Court upholds ruling in White cellphone saga

Advocate staff file photo by BILL FEIG -- Dewayne White is seen in this February, 2013 photo.
Advocate staff file photo by BILL FEIG -- Dewayne White is seen in this February, 2013 photo.

A state appeals court Tuesday backed a judge’s order barring city-parish officials from releasing a raft of text messages compiled during the criminal investigation this year into fired Baton Rouge Police Chief Dewayne White.

The 1st Circuit Court of Appeal, in a 2-1 decision, upheld state District Judge Chip Moore’s finding that thousands of messages on Kim McCants’ cellphone should not be released to the news media after a criminal inquiry into White’s missing departmental phone was closed without charges. A detective who reviewed the messages has said they revealed an extramarital affair.

“If I could do a back flip, I would,” said Jill Craft, the attorney for White who had accused the authorities of using the cellphone probe to smear the former chief. “I’m really thrilled about (the ruling).”

City-parish officials expressed disappointment at the appellate decision but have no plans to request a rehearing, Assistant Parish Attorney Joseph K. Scott III said.

City-parish officials contended that Moore’s jurisdiction was bound to the criminal investigation into White, and that he inappropriately issued a civil order blocking the release of McCants’ messages.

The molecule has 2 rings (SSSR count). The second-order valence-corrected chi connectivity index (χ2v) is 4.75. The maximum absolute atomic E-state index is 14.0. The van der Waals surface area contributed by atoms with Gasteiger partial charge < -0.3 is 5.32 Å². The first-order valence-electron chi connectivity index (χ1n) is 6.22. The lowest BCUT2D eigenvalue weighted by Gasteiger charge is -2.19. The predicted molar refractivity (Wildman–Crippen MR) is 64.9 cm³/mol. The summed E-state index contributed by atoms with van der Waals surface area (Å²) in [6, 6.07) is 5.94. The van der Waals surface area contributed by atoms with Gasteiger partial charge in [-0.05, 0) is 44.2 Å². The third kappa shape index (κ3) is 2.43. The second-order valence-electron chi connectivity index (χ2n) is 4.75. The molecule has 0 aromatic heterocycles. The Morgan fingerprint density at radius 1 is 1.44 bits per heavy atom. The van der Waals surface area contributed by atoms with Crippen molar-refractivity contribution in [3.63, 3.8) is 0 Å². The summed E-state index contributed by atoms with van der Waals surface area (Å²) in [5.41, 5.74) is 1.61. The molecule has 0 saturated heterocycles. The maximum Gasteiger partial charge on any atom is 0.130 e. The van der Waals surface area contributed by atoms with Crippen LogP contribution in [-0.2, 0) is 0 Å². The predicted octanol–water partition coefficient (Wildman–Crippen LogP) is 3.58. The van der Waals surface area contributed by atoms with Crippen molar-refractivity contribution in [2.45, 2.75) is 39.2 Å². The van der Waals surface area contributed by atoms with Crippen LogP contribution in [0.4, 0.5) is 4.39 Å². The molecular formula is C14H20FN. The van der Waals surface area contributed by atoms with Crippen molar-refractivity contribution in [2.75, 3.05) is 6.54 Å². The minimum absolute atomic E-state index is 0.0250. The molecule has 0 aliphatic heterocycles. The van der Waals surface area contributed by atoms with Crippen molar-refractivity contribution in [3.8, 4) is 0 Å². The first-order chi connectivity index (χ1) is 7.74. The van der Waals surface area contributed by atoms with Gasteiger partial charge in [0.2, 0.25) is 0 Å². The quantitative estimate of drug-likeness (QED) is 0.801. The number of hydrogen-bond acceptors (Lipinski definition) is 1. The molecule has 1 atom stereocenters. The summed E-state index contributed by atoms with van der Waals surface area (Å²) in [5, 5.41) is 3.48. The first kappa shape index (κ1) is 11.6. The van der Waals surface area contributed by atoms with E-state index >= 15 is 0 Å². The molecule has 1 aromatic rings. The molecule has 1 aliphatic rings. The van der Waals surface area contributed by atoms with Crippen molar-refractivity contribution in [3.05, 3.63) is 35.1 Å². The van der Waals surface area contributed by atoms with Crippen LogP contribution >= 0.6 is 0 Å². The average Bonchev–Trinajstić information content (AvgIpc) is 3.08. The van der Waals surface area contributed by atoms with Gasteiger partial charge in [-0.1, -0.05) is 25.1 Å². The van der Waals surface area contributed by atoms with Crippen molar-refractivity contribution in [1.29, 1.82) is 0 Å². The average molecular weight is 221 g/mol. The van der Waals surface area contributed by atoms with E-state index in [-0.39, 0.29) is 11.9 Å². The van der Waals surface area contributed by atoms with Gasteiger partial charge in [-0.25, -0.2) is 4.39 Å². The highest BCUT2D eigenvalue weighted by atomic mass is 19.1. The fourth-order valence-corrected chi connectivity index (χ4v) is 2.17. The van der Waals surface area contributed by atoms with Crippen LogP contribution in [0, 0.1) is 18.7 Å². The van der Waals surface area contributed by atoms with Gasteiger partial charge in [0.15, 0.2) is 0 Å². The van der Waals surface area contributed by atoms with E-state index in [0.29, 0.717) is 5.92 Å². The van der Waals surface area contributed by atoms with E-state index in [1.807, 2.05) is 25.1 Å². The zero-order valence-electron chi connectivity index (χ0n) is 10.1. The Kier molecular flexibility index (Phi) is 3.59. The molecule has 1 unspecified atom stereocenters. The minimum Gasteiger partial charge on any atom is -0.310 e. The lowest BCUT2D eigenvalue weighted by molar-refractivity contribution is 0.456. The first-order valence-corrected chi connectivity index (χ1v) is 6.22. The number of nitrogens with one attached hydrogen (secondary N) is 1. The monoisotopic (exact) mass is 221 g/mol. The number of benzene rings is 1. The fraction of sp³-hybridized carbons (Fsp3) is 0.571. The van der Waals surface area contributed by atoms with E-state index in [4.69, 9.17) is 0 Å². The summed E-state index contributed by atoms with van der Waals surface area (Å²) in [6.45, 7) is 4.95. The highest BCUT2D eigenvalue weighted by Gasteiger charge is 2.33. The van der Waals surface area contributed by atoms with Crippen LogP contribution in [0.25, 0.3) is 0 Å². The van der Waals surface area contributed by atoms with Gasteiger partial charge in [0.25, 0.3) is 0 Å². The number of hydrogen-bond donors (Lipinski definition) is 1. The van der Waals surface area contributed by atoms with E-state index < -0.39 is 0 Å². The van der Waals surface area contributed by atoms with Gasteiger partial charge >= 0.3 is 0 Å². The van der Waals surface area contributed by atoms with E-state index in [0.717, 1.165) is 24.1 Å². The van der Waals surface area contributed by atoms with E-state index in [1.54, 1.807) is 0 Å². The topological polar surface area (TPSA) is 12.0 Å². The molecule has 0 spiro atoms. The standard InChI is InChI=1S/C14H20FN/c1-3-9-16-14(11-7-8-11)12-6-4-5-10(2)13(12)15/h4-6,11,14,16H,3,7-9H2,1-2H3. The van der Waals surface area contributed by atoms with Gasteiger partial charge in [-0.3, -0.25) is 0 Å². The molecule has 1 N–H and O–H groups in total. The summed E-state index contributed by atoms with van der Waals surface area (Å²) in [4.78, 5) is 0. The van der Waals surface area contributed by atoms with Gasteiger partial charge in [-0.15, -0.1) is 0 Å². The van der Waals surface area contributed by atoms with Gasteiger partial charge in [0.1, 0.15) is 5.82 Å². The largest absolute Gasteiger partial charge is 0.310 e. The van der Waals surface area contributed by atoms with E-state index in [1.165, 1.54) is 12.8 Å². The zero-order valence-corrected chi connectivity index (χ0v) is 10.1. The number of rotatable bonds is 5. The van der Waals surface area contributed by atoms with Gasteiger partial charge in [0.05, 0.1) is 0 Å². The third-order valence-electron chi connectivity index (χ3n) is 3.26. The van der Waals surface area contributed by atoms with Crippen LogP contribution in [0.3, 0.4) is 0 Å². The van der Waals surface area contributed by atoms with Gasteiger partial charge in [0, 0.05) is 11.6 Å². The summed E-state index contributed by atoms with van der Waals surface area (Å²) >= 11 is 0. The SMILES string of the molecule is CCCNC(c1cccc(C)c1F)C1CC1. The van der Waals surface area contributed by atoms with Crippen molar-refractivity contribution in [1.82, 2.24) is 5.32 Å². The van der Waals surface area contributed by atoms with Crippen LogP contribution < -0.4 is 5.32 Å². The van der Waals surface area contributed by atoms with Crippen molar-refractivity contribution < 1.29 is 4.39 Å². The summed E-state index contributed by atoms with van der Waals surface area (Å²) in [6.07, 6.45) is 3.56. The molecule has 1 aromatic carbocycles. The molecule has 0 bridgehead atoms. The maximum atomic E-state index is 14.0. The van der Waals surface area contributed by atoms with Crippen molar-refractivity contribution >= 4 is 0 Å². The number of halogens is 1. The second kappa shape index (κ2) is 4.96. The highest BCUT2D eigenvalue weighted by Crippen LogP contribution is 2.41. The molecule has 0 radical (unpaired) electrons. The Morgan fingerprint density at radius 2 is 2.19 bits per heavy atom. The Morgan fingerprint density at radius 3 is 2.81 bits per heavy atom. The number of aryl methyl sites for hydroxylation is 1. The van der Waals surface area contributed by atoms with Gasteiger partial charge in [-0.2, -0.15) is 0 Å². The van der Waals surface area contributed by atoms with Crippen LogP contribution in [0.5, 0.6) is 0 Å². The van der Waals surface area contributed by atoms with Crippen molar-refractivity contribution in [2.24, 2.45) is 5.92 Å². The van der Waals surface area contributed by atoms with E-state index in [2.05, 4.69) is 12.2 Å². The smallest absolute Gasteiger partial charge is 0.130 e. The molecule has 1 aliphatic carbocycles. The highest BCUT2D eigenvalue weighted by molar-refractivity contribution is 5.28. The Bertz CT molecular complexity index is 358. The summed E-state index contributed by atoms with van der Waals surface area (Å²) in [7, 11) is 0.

“This was a relatively minor procedural issue that we wanted to test,” Scott said.

Judge James E. Kuhn issued a dissenting opinion saying White had lacked standing to challenge the search warrant used to confiscate McCants’ cellphone, adding Moore did not have jurisdiction to issue further rulings on the seized property.

Weeks have passed since the bitter legal wrangling that accompanied White’s dismissal, and several city-parish officials have said they were eager to put the episode behind them as Mayor-President Kip Holden prepares to select White’s successor.

But while Tuesday’s ruling upheld the status quo on McCants’ phone, it also paved the way for Craft to resume her pursuit of sanctions against city-parish officials she claims violated Moore’s order in releasing “salacious” details derived from the text messages.

Before the appellate court was asked to review Moore’s ruling, several officials, including William Daniel, Holden’s top aide, had been ordered to appear at a contempt hearing triggered by the release of a police report that summarized detectives’ efforts to locate White’s unreturned cellphone. That report included Detective Cleveland “Mack” Thomas’ conclusion that White had initially refused to return the phone to conceal an affair.

Parish Attorney Mary Roper has noted the text messages in question were blacked out of Thomas’ report and called Craft’s claims “outrageous,” adding city-parish officials also intend to seek “appropriate sanctions” against Craft.